A very important thing to think about here is that past studies have shown that when about 15-18% of the population starts siding with an extremist ideology, then we can see long-term repercussions and splits amongst the population as a whole. And we definitely want to avoid that.

And for this, we need to use a mix of carrots and sticks, sticks, which are law enforcement actions and carrots, which are mechanisms to understand the underlying grievances and see which of them can be fixed and if so, try and fix them.

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You study cyber threats in addition to the real-world threats. Is there anything to say about how these extremist groups are threatening violence, how they're communicating, using the internet, perhaps? I mean, what should we be concerned about here in terms of how they're communicating with each other?

Well, extremist groups have been communicating through the major social media platforms. And the good news there is that those social media platforms have started clamping down on any kind of activity that glorifies violence.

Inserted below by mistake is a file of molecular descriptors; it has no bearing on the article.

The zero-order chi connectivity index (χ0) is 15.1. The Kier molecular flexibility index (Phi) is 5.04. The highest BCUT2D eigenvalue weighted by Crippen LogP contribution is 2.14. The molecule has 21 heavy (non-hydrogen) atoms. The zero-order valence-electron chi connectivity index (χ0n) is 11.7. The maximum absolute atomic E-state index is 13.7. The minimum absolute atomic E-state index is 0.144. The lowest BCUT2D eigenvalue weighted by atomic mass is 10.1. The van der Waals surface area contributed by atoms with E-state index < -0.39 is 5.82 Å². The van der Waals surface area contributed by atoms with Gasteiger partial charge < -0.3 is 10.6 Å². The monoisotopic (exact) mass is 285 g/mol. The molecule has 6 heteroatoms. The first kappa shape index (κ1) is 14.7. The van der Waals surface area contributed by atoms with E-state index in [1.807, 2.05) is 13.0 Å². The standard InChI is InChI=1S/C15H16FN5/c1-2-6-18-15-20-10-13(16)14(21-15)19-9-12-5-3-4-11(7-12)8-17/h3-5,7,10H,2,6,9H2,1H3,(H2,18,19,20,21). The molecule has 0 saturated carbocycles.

They've also been communicating through, I would say, less well-known social platforms. And those platforms have also been recently defanged because of actions taken by the cloud service providers that support their operations.

As things evolve, and as more and more enforcement actions cause these platforms to clamp down on political violence and support for violence, we can expect that the extremists will move to less well-known platforms. And, you know, I can think of a number of them. But, for example, if you think of your common fitness app, that may support in-app messaging that allows you to talk to other people.

So a lot of apps nowadays offer these kinds of features, and we can expect to see movement towards less easy-to-monitor communications that enables these extremist groups to organize better.

Professor Subrahmanian, in the last few seconds we have here, I'm wondering if you think this is kind of the new normal, or is this particular to President Trump, who we know was an unusual president? Let's put it that way.

Mitch, I have great faith in America and the American people. I think this is not the new normal. And I think we do have to work to make sure that we bring all parts of our society back together.

Have questions, comments or tips? Send us a message or tweet Morning Edition host Mitch Wertlieb @mwertlieb.